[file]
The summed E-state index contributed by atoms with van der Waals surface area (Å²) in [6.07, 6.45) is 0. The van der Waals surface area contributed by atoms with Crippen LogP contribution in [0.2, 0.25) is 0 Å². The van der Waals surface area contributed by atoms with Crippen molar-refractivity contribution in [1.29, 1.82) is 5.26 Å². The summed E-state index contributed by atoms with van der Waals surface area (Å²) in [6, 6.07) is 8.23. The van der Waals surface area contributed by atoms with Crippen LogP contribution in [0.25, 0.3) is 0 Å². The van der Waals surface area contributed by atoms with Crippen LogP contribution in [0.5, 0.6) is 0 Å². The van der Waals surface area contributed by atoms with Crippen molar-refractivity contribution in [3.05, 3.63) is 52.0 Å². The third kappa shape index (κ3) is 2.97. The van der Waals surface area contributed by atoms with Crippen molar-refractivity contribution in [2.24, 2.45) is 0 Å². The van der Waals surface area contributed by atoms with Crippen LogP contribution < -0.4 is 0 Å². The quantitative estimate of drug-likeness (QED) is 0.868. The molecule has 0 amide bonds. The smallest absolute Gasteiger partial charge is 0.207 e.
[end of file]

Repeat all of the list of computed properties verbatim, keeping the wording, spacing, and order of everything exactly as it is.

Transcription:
The summed E-state index contributed by atoms with van der Waals surface area (Å²) in [6.07, 6.45) is 0. The van der Waals surface area contributed by atoms with Crippen LogP contribution in [0.2, 0.25) is 0 Å². The van der Waals surface area contributed by atoms with Crippen molar-refractivity contribution in [1.29, 1.82) is 5.26 Å². The summed E-state index contributed by atoms with van der Waals surface area (Å²) in [6, 6.07) is 8.23. The van der Waals surface area contributed by atoms with Crippen LogP contribution in [0.25, 0.3) is 0 Å². The van der Waals surface area contributed by atoms with Crippen LogP contribution in [0.5, 0.6) is 0 Å². The van der Waals surface area contributed by atoms with Crippen molar-refractivity contribution in [3.05, 3.63) is 52.0 Å². The third kappa shape index (κ3) is 2.97. The van der Waals surface area contributed by atoms with Crippen molar-refractivity contribution in [2.24, 2.45) is 0 Å². The van der Waals surface area contributed by atoms with Crippen LogP contribution < -0.4 is 0 Å². The quantitative estimate of drug-likeness (QED) is 0.868. The molecule has 0 amide bonds. The smallest absolute Gasteiger partial charge is 0.207 e.